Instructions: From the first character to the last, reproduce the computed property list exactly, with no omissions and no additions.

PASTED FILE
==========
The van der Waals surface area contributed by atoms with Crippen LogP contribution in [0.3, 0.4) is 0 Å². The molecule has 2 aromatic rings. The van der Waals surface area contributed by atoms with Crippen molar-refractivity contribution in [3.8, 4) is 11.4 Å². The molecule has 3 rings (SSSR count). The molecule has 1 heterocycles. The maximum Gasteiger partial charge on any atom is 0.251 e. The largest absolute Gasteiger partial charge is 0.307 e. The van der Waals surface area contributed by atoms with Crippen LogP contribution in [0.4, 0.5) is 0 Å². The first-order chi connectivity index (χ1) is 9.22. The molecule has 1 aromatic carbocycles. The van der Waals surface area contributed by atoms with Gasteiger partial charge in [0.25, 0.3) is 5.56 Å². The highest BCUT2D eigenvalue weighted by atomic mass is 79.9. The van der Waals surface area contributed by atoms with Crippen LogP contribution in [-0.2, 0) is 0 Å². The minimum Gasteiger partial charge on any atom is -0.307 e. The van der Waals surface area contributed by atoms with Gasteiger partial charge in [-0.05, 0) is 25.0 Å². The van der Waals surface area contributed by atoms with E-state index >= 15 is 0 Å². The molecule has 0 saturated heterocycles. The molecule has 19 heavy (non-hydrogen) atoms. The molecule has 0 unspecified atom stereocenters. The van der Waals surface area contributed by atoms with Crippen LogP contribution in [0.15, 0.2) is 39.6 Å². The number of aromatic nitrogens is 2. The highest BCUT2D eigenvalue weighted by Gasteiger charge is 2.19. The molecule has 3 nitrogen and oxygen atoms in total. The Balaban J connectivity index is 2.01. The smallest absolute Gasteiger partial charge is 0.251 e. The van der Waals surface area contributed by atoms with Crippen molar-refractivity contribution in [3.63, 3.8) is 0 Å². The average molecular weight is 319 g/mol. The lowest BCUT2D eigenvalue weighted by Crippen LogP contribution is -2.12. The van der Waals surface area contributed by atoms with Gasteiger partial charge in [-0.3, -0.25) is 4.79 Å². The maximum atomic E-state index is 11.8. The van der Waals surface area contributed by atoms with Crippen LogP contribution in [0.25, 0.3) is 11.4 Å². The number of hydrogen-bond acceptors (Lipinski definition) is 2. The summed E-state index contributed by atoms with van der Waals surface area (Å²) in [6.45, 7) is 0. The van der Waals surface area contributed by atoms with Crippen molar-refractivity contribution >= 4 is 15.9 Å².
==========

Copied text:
The van der Waals surface area contributed by atoms with Crippen LogP contribution in [0.3, 0.4) is 0 Å². The molecule has 2 aromatic rings. The van der Waals surface area contributed by atoms with Crippen molar-refractivity contribution in [3.8, 4) is 11.4 Å². The molecule has 3 rings (SSSR count). The molecule has 1 heterocycles. The maximum Gasteiger partial charge on any atom is 0.251 e. The largest absolute Gasteiger partial charge is 0.307 e. The van der Waals surface area contributed by atoms with Crippen LogP contribution in [0.4, 0.5) is 0 Å². The first-order chi connectivity index (χ1) is 9.22. The molecule has 1 aromatic carbocycles. The van der Waals surface area contributed by atoms with Gasteiger partial charge in [0.25, 0.3) is 5.56 Å². The highest BCUT2D eigenvalue weighted by atomic mass is 79.9. The van der Waals surface area contributed by atoms with Crippen LogP contribution in [-0.2, 0) is 0 Å². The minimum Gasteiger partial charge on any atom is -0.307 e. The van der Waals surface area contributed by atoms with Gasteiger partial charge in [-0.05, 0) is 25.0 Å². The van der Waals surface area contributed by atoms with E-state index >= 15 is 0 Å². The molecule has 0 saturated heterocycles. The molecule has 19 heavy (non-hydrogen) atoms. The molecule has 0 unspecified atom stereocenters. The van der Waals surface area contributed by atoms with Crippen LogP contribution in [0.15, 0.2) is 39.6 Å². The number of aromatic nitrogens is 2. The highest BCUT2D eigenvalue weighted by Gasteiger charge is 2.19. The molecule has 3 nitrogen and oxygen atoms in total. The Balaban J connectivity index is 2.01. The smallest absolute Gasteiger partial charge is 0.251 e. The van der Waals surface area contributed by atoms with Crippen molar-refractivity contribution in [3.63, 3.8) is 0 Å². The average molecular weight is 319 g/mol. The lowest BCUT2D eigenvalue weighted by Crippen LogP contribution is -2.12. The van der Waals surface area contributed by atoms with Gasteiger partial charge in [-0.3, -0.25) is 4.79 Å². The maximum atomic E-state index is 11.8. The van der Waals surface area contributed by atoms with Crippen LogP contribution in [0.25, 0.3) is 11.4 Å². The number of hydrogen-bond acceptors (Lipinski definition) is 2. The summed E-state index contributed by atoms with van der Waals surface area (Å²) in [6.45, 7) is 0. The van der Waals surface area contributed by atoms with Crippen molar-refractivity contribution >= 4 is 15.9 Å².